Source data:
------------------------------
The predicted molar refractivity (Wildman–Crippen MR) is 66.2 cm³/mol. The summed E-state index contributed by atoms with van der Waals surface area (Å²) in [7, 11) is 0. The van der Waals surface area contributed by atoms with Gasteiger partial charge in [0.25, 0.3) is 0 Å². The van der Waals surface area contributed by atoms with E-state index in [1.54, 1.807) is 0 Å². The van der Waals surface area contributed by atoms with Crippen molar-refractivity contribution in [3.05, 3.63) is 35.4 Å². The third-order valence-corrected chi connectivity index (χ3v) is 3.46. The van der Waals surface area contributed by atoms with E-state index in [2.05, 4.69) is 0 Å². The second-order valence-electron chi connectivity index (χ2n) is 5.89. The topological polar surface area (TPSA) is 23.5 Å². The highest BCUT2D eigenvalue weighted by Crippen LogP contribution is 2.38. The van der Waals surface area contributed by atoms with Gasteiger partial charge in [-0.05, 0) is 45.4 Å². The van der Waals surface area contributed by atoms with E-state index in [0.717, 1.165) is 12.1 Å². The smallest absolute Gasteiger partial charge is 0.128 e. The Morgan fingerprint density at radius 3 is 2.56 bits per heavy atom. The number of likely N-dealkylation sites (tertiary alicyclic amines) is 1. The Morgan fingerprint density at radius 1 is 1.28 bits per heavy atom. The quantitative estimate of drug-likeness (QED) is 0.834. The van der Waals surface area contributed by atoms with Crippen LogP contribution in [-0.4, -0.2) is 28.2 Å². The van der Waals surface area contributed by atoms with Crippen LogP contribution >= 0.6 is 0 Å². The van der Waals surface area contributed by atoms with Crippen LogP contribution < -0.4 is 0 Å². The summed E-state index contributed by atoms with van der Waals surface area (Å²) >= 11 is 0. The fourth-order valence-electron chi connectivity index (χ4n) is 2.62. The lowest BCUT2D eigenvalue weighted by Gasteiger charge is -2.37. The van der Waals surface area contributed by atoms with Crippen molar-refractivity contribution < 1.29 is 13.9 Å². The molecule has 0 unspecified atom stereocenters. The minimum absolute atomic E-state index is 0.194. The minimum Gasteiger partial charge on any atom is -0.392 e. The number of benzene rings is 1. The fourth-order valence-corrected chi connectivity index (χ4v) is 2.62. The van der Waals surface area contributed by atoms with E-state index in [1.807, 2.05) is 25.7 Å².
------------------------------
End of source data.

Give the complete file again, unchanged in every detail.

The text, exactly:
The predicted molar refractivity (Wildman–Crippen MR) is 66.2 cm³/mol. The summed E-state index contributed by atoms with van der Waals surface area (Å²) in [7, 11) is 0. The van der Waals surface area contributed by atoms with Gasteiger partial charge in [0.25, 0.3) is 0 Å². The van der Waals surface area contributed by atoms with E-state index in [1.54, 1.807) is 0 Å². The van der Waals surface area contributed by atoms with Crippen molar-refractivity contribution in [3.05, 3.63) is 35.4 Å². The third-order valence-corrected chi connectivity index (χ3v) is 3.46. The van der Waals surface area contributed by atoms with E-state index in [2.05, 4.69) is 0 Å². The second-order valence-electron chi connectivity index (χ2n) is 5.89. The topological polar surface area (TPSA) is 23.5 Å². The highest BCUT2D eigenvalue weighted by Crippen LogP contribution is 2.38. The van der Waals surface area contributed by atoms with Gasteiger partial charge in [-0.05, 0) is 45.4 Å². The van der Waals surface area contributed by atoms with E-state index in [0.717, 1.165) is 12.1 Å². The smallest absolute Gasteiger partial charge is 0.128 e. The Morgan fingerprint density at radius 3 is 2.56 bits per heavy atom. The number of likely N-dealkylation sites (tertiary alicyclic amines) is 1. The Morgan fingerprint density at radius 1 is 1.28 bits per heavy atom. The quantitative estimate of drug-likeness (QED) is 0.834. The van der Waals surface area contributed by atoms with Crippen LogP contribution in [-0.4, -0.2) is 28.2 Å². The van der Waals surface area contributed by atoms with Crippen LogP contribution >= 0.6 is 0 Å². The van der Waals surface area contributed by atoms with Crippen LogP contribution < -0.4 is 0 Å². The summed E-state index contributed by atoms with van der Waals surface area (Å²) >= 11 is 0. The fourth-order valence-electron chi connectivity index (χ4n) is 2.62. The lowest BCUT2D eigenvalue weighted by Gasteiger charge is -2.37. The van der Waals surface area contributed by atoms with Crippen molar-refractivity contribution < 1.29 is 13.9 Å². The molecule has 0 unspecified atom stereocenters. The minimum absolute atomic E-state index is 0.194. The minimum Gasteiger partial charge on any atom is -0.392 e. The number of benzene rings is 1. The fourth-order valence-corrected chi connectivity index (χ4v) is 2.62. The van der Waals surface area contributed by atoms with E-state index in [1.807, 2.05) is 25.7 Å².